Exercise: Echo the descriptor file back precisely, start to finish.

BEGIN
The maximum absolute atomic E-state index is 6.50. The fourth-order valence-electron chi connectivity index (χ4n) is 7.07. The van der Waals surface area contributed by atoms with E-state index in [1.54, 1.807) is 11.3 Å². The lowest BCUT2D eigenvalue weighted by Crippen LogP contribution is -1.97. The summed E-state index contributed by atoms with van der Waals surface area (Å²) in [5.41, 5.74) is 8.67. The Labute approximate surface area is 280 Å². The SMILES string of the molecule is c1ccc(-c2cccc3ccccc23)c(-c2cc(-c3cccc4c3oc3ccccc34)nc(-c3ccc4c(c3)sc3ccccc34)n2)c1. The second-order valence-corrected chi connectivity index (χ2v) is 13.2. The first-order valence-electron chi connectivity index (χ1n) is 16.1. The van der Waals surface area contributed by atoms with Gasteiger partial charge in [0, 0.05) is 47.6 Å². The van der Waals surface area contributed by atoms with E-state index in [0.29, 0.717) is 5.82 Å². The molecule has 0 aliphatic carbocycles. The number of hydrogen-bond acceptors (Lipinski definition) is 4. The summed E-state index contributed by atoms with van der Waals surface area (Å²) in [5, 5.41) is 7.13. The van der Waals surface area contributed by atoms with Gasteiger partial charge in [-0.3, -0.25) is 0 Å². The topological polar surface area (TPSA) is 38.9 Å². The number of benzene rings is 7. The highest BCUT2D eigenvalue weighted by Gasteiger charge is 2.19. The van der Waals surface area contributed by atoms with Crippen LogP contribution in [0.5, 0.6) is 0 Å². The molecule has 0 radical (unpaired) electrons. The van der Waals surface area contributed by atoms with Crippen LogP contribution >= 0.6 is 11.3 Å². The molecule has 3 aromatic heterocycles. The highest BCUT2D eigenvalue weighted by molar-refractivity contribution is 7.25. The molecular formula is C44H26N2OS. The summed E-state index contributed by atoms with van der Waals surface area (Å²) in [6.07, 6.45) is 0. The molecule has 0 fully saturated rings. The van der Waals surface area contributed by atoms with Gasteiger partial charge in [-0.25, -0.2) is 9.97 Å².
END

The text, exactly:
The maximum absolute atomic E-state index is 6.50. The fourth-order valence-electron chi connectivity index (χ4n) is 7.07. The van der Waals surface area contributed by atoms with E-state index in [1.54, 1.807) is 11.3 Å². The lowest BCUT2D eigenvalue weighted by Crippen LogP contribution is -1.97. The summed E-state index contributed by atoms with van der Waals surface area (Å²) in [5.41, 5.74) is 8.67. The Labute approximate surface area is 280 Å². The SMILES string of the molecule is c1ccc(-c2cccc3ccccc23)c(-c2cc(-c3cccc4c3oc3ccccc34)nc(-c3ccc4c(c3)sc3ccccc34)n2)c1. The second-order valence-corrected chi connectivity index (χ2v) is 13.2. The first-order valence-electron chi connectivity index (χ1n) is 16.1. The van der Waals surface area contributed by atoms with Gasteiger partial charge in [0, 0.05) is 47.6 Å². The van der Waals surface area contributed by atoms with E-state index in [0.29, 0.717) is 5.82 Å². The molecule has 0 aliphatic carbocycles. The number of hydrogen-bond acceptors (Lipinski definition) is 4. The summed E-state index contributed by atoms with van der Waals surface area (Å²) in [5, 5.41) is 7.13. The van der Waals surface area contributed by atoms with Gasteiger partial charge in [-0.3, -0.25) is 0 Å². The topological polar surface area (TPSA) is 38.9 Å². The number of benzene rings is 7. The highest BCUT2D eigenvalue weighted by Gasteiger charge is 2.19. The van der Waals surface area contributed by atoms with Crippen LogP contribution in [0.5, 0.6) is 0 Å². The molecule has 0 radical (unpaired) electrons. The van der Waals surface area contributed by atoms with Crippen LogP contribution >= 0.6 is 11.3 Å². The molecule has 3 aromatic heterocycles. The highest BCUT2D eigenvalue weighted by molar-refractivity contribution is 7.25. The molecular formula is C44H26N2OS. The summed E-state index contributed by atoms with van der Waals surface area (Å²) in [6.07, 6.45) is 0. The molecule has 0 fully saturated rings. The van der Waals surface area contributed by atoms with Gasteiger partial charge in [-0.25, -0.2) is 9.97 Å².